By Zachary Fagenson
By Bill Citara
By Laine Doss
By Laine Doss
By Carina Ost
By Valeria Nekhim
By Hannah Sentenac
By Carina Ost
No sooner did I master such words as fufu, the Cuban dish of mashed plantains mixed with pork rind, than I was confronted with mangu, its Dominican equivalent - except the Dominicans serve onions with mangu, and call the dish containing pork rinds mofongo. I still have a few things to learn about the ever-broadening cuisines of Miami, and I hope future experiences are as pleasant as the one I had recently at Cafe Mangu, the area's first full-scale Dominican restaurant, which opened late last year.
Located on Bird Road across the street from the Bird Bowl and next door to a Gabe's Burgers drive-through, Mangu, with its large, mansard-like roof and awning, is not hard to find. There's even a big sign on the roof that says "Cafe Mangu Dominican and Chinese Cuisine." But forget about the Chino fare; Mangu now specializes only in Dominican. That seems a good idea. God only knows what the Chinese call a dish of mashed plantains and onion.
Mangu's art deco, L-shaped dining area is awash in seafoam greens and pinks. The ambiance is reminiscent of the Beach, with only a couple of island notes: A large sketch of a woman seated in front of a horse-drawn refresco-vendor's cart, and, in the corner, a merengue, guira, and tambora, which are used on weekend evenings only. If Dominican music is as lively as the cuisine, this joint must be jumpin' on weekends.
As we waited for our Dominican friend to arrive, we perused the appetizer list and settled on an order of pastelitos de pollo y carne, fried pastries filled with chicken and beef ($1), and an order of longanizas, Dominican-style pork sausages served with fried green plantains ($4.75). Some of the appetizers, such as the masitas de puerco (at $6.50, the most expensive starter) and the aforementioned mofongo, are familiar to aficionados of Cuban cuisine, but others - we were told later by our friend - are more indigenous to the Dominican Republic, such as pastel en hoja, or green plantains steamed in banana leaves.
We had received two sausages of about six inches in length, accompanied by about a half-dozen tostones, and four pastries, but by the time our friend showed up, all that remained was a morsel of the delicious, spicy sausage, and a single pastelito. We washed down the buttery, flaky pastries, which tasted very much like empanadas to me, with Presidente beer ($2.25 a bottle). While the dishes are described in English, they are slightly more elaborate than the explanations. For example, the pastelito filling contained juicy raisins, an unexpected taste treat.
Entrees include many popular Dominican stews, and range in price from $10.95 for a filet mignon sauteed with mushrooms and served with rice and plantains, to $4.95 for various style sancochos, or "boiled dinners." Cubans use the word sancocho as a synonym for an unappetizing dish, but that definition doesn't apply to Mangu's concoctions. We tried two: one with meat and red beans, and one with meat and vegetables. Both were excellent and had a hearty beef flavor. Our friend told us that these were authentic Dominican-style sancochos, prepared with different cuts of beef and chicken and, "if made at home, any other meat the cook wants to throw in - almost always six or seven types." With each order, we received large bowls of steaming white rice dotted with fresh parsley.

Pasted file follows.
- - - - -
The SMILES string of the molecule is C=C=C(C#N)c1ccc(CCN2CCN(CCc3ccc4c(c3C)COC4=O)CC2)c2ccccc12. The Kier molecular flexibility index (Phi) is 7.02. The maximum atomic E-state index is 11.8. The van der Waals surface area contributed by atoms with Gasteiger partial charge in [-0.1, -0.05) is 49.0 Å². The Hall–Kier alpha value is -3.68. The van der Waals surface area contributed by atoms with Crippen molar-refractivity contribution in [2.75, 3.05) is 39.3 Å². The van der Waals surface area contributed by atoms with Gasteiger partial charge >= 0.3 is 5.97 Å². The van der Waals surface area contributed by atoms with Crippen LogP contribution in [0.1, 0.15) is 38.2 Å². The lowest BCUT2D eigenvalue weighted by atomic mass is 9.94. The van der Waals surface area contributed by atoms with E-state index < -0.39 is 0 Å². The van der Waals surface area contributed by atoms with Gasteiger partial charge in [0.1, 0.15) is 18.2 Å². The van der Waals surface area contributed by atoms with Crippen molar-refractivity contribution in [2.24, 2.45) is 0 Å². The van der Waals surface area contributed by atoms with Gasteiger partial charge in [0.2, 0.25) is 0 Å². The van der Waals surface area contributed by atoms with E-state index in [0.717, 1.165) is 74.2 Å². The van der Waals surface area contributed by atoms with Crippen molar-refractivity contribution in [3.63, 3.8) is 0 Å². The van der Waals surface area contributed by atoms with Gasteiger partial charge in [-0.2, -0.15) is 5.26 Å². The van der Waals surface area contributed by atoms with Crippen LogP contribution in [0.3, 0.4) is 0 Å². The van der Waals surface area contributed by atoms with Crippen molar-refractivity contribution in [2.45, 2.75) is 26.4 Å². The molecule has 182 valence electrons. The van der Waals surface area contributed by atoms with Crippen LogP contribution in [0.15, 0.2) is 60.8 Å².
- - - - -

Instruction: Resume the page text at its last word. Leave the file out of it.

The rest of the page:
Most of the main dishes are priced in the $4.95 to $6.95 range, and include a difficult-to-find Dominican dish called chivo (kid) cooked in wine, and paticas de cerdo guisados con garbanzos y arroz blanco - stewed pigs' feet with chick peas, served with white rice. In addition, five grilled meats - from chicken to pork chops to skirt steak rolled with bacon - are on the menu, as are several seafood dishes.
Over cups of espresso, we finished off our meal by sharing a dish of majarete ($1.85), a creamy, custard-like pudding made from corn, milk, and sugar. Other desserts are similarly priced and include homemade flan, rice pudding, and shortcake. Oddly, the dessert listing is not translated into English, but you'll be able to figure out most of them. If you can't, ask. The chef-owners - two young, friendly, Dominican women named Marinita and Victoria - and the waiters speak very good English. As for me, if only I could get straight the difference between fufu, mangu, mofongo, and mashed green bananas, I could probably learn to merengue.
9280 SW 40th Street; 226-0336. Hours: Daily from 11:00 a.m. to 11:00 p.m.